So, how does that relate to what I needed to do here. Building a low-pass and high-pass filter for the lower band and upper band is the easy part. A 12db sallen-key filter design is not very complex. Given the idea above we can set up a way to achieve a middle band by taking the unaltered signal and subtract the high and low band, leaving only the middle band. That subtraction can be achieved by adding the inverted filter outputs to the un-inverted signal. Still with me?
Rather surprisingly, this idea worked far better than I anticipated. I mean, theoretically it should work, and it did in simulations, but reality is often just that tad more annoying. Combining the resulting waveform from the 3 bands did give me back the original signal within an acceptable margin of error. My scope still can detect a slight differences between both signals, but they’re up high in the audio spectrum where they probably won’t cause too much havoc to the signal, that is, if you are going to hear it at all. I really didn’t notice anything during tests and, it’s a god damn distortion, I’m not going to fuzz over a slight artefact in the signal.
All that’s left to do was implementing 2 filters. In itself a pair of Sallen-key filters would do just nicely and is easy enough to implement. *Some math later* I came up with the right values for the capacitors and resistors so that the filter would be sweepable in a usable range and, also not totally unimportant, uses available parts. Luckily for me there are websites these days who can help with the math involved. For a moment there I feared… I had to, you know, pen and paper. Gasp.
Now 12db filters aren’t optimal, things do get a bit weird when the low filter is at its highest and the high filter at its lowest setting. At that point, there is some overlap in the middle between both at a still noticeable level. But adding 24db filters instead would complicate things a whole lot more. And some vigorous testing later I decided to keep the 12db filters. I found the subtle frequency shifting not being a real issue.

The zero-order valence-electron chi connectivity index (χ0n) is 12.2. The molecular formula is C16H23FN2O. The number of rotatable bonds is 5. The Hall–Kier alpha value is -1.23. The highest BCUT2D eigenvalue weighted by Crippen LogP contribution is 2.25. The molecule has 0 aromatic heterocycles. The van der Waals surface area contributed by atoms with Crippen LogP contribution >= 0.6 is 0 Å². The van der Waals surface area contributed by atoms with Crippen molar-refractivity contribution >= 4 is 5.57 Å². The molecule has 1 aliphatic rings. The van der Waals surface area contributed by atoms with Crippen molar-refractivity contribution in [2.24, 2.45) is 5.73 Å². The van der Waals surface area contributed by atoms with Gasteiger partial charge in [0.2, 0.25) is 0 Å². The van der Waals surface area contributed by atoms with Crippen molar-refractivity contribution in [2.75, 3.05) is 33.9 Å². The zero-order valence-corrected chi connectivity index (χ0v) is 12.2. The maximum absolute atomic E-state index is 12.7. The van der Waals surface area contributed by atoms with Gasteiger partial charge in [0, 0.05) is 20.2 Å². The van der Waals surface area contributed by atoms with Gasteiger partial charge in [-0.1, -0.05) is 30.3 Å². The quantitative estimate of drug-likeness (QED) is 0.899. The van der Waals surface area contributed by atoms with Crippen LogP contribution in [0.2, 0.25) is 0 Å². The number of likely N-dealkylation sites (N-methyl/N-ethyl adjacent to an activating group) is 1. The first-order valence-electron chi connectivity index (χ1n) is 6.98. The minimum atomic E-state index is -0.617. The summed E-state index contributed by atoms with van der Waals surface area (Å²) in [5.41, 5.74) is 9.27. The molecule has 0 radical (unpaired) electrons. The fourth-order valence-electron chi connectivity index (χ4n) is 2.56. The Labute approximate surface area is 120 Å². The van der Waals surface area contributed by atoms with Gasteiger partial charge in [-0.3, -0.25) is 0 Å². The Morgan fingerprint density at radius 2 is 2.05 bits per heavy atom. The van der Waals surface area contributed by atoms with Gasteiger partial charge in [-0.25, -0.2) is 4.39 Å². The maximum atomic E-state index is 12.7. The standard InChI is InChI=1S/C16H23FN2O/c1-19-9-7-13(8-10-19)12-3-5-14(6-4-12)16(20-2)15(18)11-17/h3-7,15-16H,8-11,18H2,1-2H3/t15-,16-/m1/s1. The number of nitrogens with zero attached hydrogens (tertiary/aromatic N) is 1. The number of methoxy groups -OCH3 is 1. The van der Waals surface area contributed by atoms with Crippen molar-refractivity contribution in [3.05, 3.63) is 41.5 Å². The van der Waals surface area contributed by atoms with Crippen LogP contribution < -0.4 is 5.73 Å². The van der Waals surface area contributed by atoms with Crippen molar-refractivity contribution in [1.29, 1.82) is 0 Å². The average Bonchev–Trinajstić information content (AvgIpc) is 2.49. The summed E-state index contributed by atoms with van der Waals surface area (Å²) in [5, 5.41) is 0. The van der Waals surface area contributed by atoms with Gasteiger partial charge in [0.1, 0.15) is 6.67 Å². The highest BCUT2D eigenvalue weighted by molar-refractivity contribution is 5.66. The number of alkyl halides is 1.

Here are some nice pictures of the frequency analysis by pushing white noise through it and measuring the output frequency spectrum (without any drive added.)
As a small after-thought I added send-returns for each band. Seemed like a fun idea to be able to run effects on frequency bands. It also turned the whole things into a little bit more then just a plain distortion, which is a nice touch.
So, what can it do
Turned out, it’s a lot of fun.
- EQ: By adjusting levels you got yourself a crude but useful EQ. Easy to tone down the subs a bit of bring out the highs. It’s not the surgical kind, it acts more like a shelve eq, since, well, it actually is, but those things are useful to have around.
- Exciter: Slightly driving the high-end only gives very much the same result as an exciter would. Because that’s what an exciter kinda does (more or less).
- Saturator: A surprisingly gentle to not so gentle saturation can be achieved, very tape like. much saturation, much wow. No flutter though, but mucho grunge.
- Distortion: That’s what it’s build for and it can do it.
- Distortion^3: It could be used as 3 individual one band distortions.. just in case you are in the Japanese Industrial Noise scene and do need 3.
- Signal splitter: Using the sends you can split out the signal in its frequency bands. It’s fun to use some effects on some bands and leave other unaltered. Can be handy to combine with an FX module.
- Signal combiner: using the returns it can be a mixer, if you want. I mean, sometimes you just need to combine some signals together and just don’t have a spare mixer.
- Waveshaper: Originally the design stems from a wave shaper and it still can do that job just as well. 3 times. Put in a tri wave, get a sine or a square and anything in between.
- Bass/sub enhancer. By slightly driving the bass frequencies only, you can get it much more focussed and punching through the mix by slightly saturating them.
- It can also fill up several HP in your rack whilst totally looking cool.
And yes, you can get one
Links / Resources
As of writing, nothing special to report.